Acute Cholecystitis - Early Laparoscopic Surgery Versus Antibiotic Therapy and Delayed Elective Cholecystectomy (ACDC)
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Acute cholecystitis is frequent in the elderly, or in patients with gall stones. Most cases of severe or recurrent cholecystitis need surgery as final therapy. Today, the performed procedure in most cases for cholecystectomy in the western world is laparoscopic cholecystectomy. Only in some cases an open surgery has to be performed. Unclear is, what time point is best, concerning outcome and morbidity of the patient, immediate surgery or initial conservative therapy using antibiotics and symptomatic therapy with cholecystectomy later on. Today the performed procedure is mainly chosen by the fact, what doctor sees the patient first, surgeon or gastroenterologist. This study is performed to evaluate if one therapy is superior.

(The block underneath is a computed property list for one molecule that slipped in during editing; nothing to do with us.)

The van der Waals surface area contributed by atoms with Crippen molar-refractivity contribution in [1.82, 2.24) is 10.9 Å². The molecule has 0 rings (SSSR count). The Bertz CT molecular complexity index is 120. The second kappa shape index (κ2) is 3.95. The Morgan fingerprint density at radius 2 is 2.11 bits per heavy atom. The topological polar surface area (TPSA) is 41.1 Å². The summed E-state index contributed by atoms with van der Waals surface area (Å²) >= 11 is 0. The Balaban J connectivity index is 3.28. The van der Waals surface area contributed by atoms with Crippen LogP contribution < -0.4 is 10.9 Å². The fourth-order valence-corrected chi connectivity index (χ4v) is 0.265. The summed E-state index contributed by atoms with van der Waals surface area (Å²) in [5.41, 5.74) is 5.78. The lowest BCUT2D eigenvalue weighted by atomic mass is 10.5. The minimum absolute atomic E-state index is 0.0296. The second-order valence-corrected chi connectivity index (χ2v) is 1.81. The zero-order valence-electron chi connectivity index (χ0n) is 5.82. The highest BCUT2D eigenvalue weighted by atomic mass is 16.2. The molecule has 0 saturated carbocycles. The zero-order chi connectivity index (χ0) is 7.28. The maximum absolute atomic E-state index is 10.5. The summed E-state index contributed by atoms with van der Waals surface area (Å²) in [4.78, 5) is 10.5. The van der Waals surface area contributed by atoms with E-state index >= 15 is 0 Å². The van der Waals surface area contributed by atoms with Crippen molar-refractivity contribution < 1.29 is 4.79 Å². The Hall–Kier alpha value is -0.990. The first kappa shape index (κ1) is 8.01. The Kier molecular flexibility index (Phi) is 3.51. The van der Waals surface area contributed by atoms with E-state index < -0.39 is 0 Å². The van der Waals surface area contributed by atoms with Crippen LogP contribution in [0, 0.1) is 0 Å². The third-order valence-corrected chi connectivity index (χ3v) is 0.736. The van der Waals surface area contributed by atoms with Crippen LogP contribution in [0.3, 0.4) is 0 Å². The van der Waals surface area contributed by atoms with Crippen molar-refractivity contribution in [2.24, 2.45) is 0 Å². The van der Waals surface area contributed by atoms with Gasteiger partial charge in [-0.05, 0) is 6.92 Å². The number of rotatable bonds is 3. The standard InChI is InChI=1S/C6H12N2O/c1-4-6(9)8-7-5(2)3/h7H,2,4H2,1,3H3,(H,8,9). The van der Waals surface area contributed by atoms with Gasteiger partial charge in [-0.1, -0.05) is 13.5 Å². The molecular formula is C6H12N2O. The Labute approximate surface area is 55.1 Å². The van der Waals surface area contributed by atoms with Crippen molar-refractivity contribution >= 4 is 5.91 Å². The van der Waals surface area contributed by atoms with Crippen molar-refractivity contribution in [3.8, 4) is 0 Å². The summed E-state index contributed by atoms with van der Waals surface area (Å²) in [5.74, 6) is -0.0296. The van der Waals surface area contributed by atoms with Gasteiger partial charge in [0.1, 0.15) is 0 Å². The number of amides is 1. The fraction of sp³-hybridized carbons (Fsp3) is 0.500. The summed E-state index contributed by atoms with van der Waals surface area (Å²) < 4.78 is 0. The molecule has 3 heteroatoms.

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Layout table for eligibility information
Ages Eligible for Study:
18 Years and older (Adult, Older Adult)
Sexes Eligible for Study:
Accepts Healthy Volunteers:
Patients of age > 18 years
Patients with acute cholecystitis based on three of the following signs
abdominal pain in the upper right quadrant
leucocytosis > 10 /ml
rectal temperature > 38 °C or < 36.5 °C plus
cholecystolithiasis (stones / sludge) or sonographic signs of cholecystitis (thickening and triple layer formation of the gall bladder wall)
Immediate antibiotic therapy (400 mg Moxifloxacin i.v. once a day)
Laparoscopic cholecystectomy possible within 24 hours after presentation of the patient
ASA IV and V (table 2)
Perforation or abscess of the gall bladder
Impossibility of laparoscopic surgery (further surgery, surgeon, …)
Additional need of antibiotics due to secondary disease